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14 February 2014

 

Extreme Weather in parts of the world (Updated 14 February)

Source: Japan Meteorological Agency Tokyo Climate Center

 

Parts of the world have witnessed a series of extreme weather conditions in the first six weeks of 2014, continuing a pattern that was set in December 2013.

Much of the United States of America has experienced cold waves and major winter storms, whilst California remains gripped by drought.

The United Kingdom has seen its wettest December-January period on record, with severe, widespread and prolonged flooding. A combination of strong winds, storms and high tides caused damage and flooding in other coastal areas of Europe. There has been unusually heavy snowfall in the southern Alps.

Monthly mean temperatures were extremely high from eastern Mongolia to eastern China.

In the Southern hemisphere, Australia, Argentina and Brazil  experienced extended heatwaves.

Throughout this period, national meteorological and hydrological services provided forecasts and regularly-updated warnings.

 

Northern Hemisphere

United States of America

For much of January, the Eastern part of the United States experienced cold Arctic weather. This was counterbalanced by warmer than average temperatures in the western part of the country, so that overall, January temperatures were close to the 20th Century average, according to the U.S. National Oceanic and Atmospheric Administration.  The first half of February saw major East Coast winter storms, which caused significant disruption to transport and energy networks.

The U.S. National Weather Service said that on 7 January, every state in the lower 48 states had a location that was below freezing. This has been linked to a phenomena called the Polar vortex. In the winter a deep reservoir of cold air becomes established through the atmosphere over the Arctic because of the lack of sunlight. This is usually held over high latitudes by the jet stream, a fast moving band of air 10 km up in the atmosphere which drives weather. This year, a “kink” in the jet stream allowed the reservoir of cold air to move southwards across the USA. A blocking pattern meant it was locked into place, keeping severe weather systems over much of the Eastern United States extending down to northeast Mexico.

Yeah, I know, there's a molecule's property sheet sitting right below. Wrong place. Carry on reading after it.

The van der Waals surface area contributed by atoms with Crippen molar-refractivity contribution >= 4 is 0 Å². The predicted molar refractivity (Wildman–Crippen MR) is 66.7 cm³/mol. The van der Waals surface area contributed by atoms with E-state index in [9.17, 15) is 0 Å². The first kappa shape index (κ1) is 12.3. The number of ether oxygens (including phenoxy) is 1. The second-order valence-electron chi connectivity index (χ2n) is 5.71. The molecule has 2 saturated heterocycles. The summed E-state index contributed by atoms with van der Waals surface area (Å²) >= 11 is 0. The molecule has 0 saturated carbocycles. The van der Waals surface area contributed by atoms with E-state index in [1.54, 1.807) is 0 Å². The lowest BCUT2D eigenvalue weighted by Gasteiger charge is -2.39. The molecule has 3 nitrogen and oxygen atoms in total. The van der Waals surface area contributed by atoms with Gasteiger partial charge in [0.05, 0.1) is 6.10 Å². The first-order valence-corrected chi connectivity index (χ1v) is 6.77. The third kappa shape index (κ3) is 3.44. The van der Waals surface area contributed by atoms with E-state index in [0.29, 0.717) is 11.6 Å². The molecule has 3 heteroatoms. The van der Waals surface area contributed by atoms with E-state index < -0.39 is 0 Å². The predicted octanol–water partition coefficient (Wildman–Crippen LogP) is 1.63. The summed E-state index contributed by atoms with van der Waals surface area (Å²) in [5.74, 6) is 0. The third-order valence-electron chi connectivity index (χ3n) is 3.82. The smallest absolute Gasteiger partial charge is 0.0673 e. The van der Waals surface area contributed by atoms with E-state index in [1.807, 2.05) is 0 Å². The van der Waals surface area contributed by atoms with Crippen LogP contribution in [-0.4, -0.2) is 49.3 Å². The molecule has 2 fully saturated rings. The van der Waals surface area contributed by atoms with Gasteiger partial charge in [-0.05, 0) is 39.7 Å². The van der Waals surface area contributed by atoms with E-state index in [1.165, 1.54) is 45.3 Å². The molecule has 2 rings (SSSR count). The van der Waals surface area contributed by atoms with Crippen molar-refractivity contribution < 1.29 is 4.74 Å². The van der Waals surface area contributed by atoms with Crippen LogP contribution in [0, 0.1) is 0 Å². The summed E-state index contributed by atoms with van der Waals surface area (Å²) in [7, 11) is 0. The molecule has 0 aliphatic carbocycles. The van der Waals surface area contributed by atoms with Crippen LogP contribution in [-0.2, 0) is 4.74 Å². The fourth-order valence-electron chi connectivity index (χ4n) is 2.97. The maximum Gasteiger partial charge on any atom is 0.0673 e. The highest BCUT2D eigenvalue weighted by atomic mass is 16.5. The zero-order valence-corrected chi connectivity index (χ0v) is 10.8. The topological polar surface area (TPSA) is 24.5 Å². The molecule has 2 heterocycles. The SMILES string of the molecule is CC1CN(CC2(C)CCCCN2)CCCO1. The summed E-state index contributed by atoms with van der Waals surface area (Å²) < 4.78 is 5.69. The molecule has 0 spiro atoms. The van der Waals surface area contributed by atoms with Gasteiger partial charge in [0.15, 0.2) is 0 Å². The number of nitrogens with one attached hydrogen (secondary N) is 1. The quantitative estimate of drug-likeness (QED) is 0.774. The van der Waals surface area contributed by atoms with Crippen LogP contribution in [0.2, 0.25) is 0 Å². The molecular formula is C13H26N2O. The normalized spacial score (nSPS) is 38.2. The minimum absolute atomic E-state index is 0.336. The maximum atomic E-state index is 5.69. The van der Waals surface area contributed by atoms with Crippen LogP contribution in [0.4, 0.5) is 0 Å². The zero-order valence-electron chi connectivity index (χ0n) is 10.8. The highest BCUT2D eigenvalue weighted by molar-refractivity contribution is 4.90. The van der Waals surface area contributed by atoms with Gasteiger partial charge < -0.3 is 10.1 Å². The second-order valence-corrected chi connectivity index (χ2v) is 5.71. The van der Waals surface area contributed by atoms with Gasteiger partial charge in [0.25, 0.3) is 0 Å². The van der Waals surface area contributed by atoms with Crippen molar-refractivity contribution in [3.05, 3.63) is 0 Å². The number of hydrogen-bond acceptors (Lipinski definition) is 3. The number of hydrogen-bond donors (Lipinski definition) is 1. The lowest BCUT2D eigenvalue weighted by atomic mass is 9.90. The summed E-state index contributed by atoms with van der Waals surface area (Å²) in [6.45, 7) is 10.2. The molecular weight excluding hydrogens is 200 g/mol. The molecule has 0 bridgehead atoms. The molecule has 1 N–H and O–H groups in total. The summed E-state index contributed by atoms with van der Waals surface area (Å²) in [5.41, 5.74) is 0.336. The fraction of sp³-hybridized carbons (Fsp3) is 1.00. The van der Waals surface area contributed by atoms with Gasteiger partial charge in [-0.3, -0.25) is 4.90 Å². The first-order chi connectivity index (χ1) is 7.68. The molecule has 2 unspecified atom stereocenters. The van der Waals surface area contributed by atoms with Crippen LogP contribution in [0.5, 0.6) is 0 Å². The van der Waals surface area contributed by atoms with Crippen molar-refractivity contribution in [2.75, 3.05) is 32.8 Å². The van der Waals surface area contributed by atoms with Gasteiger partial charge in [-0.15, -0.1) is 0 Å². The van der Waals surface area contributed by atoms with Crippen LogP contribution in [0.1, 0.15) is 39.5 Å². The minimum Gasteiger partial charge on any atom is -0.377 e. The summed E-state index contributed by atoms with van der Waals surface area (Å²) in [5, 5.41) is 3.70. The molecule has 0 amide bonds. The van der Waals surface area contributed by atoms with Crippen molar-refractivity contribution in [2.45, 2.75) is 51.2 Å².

This pattern kept Alaska unseasonably warm in January 2014, resulting in this January ranking as the third warmest on record, according to NOAA. At Anchorage the average temperature for January of 29.4ºF (-1.2ºC) was the fourth-warmest on record—slightly warmer than the average temperature this past January in Philadelphia and New York City.

The same high-pressure system was responsible for the intensification of the California drought, depriving the state of much-needed precipitation from winter storms, which normally account for about half the annual total precipitation. Observations collected during January indicate that the extreme lack of precipitation during October through December 2013 intensified the deficit that had developed during the previous two water years. At the end of January 2014, California was in “exceptional” drought for the first time in the 15-year-old U.S. drought monitor.

Europe

The unusually cold weather in the Eastern USA coincided with severe storms in Europe, also linked to a persistent pattern of perturbations to the jet stream.

There is a connection between the observed large scale temperature anomalies over the northern hemisphere and the so-called planetary waves. These explain the observed atmospheric disturbances in pressure and wind patterns which affected large geographical domains and resulted in opposite temperature signals and different extreme precipitation features across the Atlantic.

For the United Kingdom, in particular, the series of winter storms has been exceptional in its duration, and led to the wettest December to January period in the UK since records began. Heavy rains combined with strong winds and high waves led to widespread flooding, coastal damage and disruption.

There were more days of rain (23 days) for the UK in January than for any other month in a series dating back to 1961. A large part of southern England received twice the average rainfall for January. It was the windiest December for the UK in records back to 1969, based on the occurrence of winds in excess of 69mph.

There was prolonged and widespread flooding in many parts of England, with dozens of flood warnings (immediate action is required) and severe flood warnings (danger to life) being issued by the Environment Agency.

Between 1 and 13 February, six depressions developed over the Atlantic, impacting particularly on the UK and Ireland. A storm on 12 February caused wind gusts of 80 - 100 mph in some exposed western areas of the UK. Ireland and a number of new wave height records were reported.

Gale force winds and high tides also caused severe coastal events and some damage along the Atlantic coasts of France, Portugal and Spain during January and February. At the start of February, Venice and other parts of Italy flooded due to a combination of high tides and strong winds.